But again, I’m jealous. It’s a unique story angle and a lot of fun; it’s something that I would have loved to play with, myself. Damn it, Sarah Gaydos – when’s it going to be my time? This one definitely gets my honorable mention for this week.

DC Comics

Super Sons #2

Wow … it’s a clear reflection of my age that I’m loving this book. To be honest, the Rebirth version of Superboy really didn’t do much for me, and neither did Damian Wayne. But in this context, together in a partnership, this book has a heck of a load of appeal for me. Maybe it’s the fact that I’m a parent and to see the sons of the World’s Finest work together, albeit reluctantly, has the recipe for a really cool story.

The aspect I like about this though is that it has the potential for a really good friend story. Think of this as a super-powered “Tom and Huck” story for the 21st century. Both are cagey and smart kids, in their own way but to see them overcome challenges despite their irritation with each other’s less-than-amiable qualities is actually quite light-hearted and enjoyable; particularly when one of those obstacles happens to be Lex Luthor.

Actually, the scene where Damian Wayne is able to hack LexCorp security and protocols, I had to admit to a bit of approval. After all, who do I hate more – Damian or Lex Luthor? Yeah, it’s that type of dynamic that makes this book work quite well and Peter J, Tomasi and Jorge Jimenez have done an excellent job of storytelling with this book.

Superman #19

Tomasi and Patrick Gleason team up for this one. This issue also has Tomasi focusing on Superboy and he managed to tap into that parent vein again with the worry that every parent has about protecting his or her child.

I can’t say I was overly fond of Gleason’s artwork. It’s not like I can put my finger on it, but I found the art somewhat reminiscent of Chuck Jones from Looney Tunes. Does that make sense? While it’s fine, workable art, I just didn’t think it fit the emotional nature of this story.

The surprise reveal of an unexpected guest villain in this story was also a plus for me. I haven’t seen this little imp in a long time and of course, it totally fit what was going on in the Superman universe! I was just disappointed with myself in that I forgot to think about it.

Batman #19

… And the epic struggle continues in “I Am Bane”!

Just when you think that the contest of wills can’t get any more intense, Tom King ramps it up … JUST … ONE … MORE … NOTCH!

Nothing is going to get in the way of Bane as he makes his way through the maze of Batman foes to get to the Psycho Pirate. But Batman puts a few more obstacles in his way; to say: releasing and arming every criminal currently in residence!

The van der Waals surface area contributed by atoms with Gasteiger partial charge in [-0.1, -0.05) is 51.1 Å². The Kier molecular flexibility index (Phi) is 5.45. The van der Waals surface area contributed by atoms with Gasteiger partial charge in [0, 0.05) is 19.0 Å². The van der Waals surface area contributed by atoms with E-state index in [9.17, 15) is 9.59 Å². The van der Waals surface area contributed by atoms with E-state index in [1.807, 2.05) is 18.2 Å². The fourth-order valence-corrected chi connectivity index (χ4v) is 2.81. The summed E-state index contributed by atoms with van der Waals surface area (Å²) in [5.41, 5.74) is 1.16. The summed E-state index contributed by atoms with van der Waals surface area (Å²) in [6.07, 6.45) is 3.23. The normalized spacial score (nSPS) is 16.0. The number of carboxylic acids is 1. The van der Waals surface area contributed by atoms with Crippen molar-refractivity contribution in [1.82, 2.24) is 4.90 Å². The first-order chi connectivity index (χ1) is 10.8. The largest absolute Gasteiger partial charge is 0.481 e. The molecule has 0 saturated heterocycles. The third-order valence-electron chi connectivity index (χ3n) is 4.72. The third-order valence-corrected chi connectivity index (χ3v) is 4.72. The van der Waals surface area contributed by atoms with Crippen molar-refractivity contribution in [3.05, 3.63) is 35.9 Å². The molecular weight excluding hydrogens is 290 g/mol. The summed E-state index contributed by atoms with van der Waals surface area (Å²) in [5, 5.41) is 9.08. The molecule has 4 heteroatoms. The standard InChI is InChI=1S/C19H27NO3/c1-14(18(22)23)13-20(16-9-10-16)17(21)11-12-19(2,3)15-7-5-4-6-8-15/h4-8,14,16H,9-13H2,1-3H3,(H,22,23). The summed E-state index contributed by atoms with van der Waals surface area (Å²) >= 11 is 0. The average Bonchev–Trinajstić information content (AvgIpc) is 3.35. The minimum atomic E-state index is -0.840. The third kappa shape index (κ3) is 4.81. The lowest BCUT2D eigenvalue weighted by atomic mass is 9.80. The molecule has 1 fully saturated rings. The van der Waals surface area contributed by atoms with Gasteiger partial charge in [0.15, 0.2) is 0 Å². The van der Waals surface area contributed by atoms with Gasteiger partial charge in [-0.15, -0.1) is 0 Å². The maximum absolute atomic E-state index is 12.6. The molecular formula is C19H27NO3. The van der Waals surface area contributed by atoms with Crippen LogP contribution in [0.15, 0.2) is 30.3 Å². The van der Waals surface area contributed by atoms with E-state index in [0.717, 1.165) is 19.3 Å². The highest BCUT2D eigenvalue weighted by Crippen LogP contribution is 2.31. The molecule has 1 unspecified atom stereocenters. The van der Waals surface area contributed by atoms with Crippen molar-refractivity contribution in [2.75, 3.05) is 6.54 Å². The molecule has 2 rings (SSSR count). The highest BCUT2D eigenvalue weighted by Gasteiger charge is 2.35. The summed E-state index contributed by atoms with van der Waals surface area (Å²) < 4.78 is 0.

This is a gripping, penultimate issue leading up to the final confrontation between Bane and the Bat. The story proceeds at a breakneck pace as Bane literally pummels his way through the book. It’s a very powerful and intense storyline that’s made better by the graphically raw talent of David Finch. Muscles bulge, teeth are clenched and readers can feel their heart rates accelerate as they turn the page until they finally see … well, let’s just keep that surprise on the backburner until folks have had a chance to read it for themselves. Suffice it to say, that there is a real power behind this book and King and Finch have made it one that can’t be ignored.

Of course, it should be no surprise that Batman #19 is the pick of the week for this week’s review! I am loving the intensity of the story along with the very frightening possibility that Batman might have discovered his limitations in this encounter. While we saw in the last issue that both Bane and Bruce Wayne had comparably similar stages of development, but evolved into completely opposite results. Bane is raw power personified while Batman is intellect. The ultimate contest of brains versus brawn will be decided in next issue, and I, for one, cannot wait for the outcome.

That’s it for now! It’s been a busy week, but an exciting one! Hope yours isn’t more than you can handle!

Pick of the Week: Batman #19

Loading...

About Captain John K. Kirk

John Kirk is an English and History teacher and librarian in Toronto, Canada. In addition to the traditional curriculum, John tries to teach his students to make sense of geek culture. And with the name "J. Kirk," it's hard for him to not inject "Star Trek" into his lessons. Comics, RPGs and the usual fanboy gear make up his classroom resources.

Leave a Comment!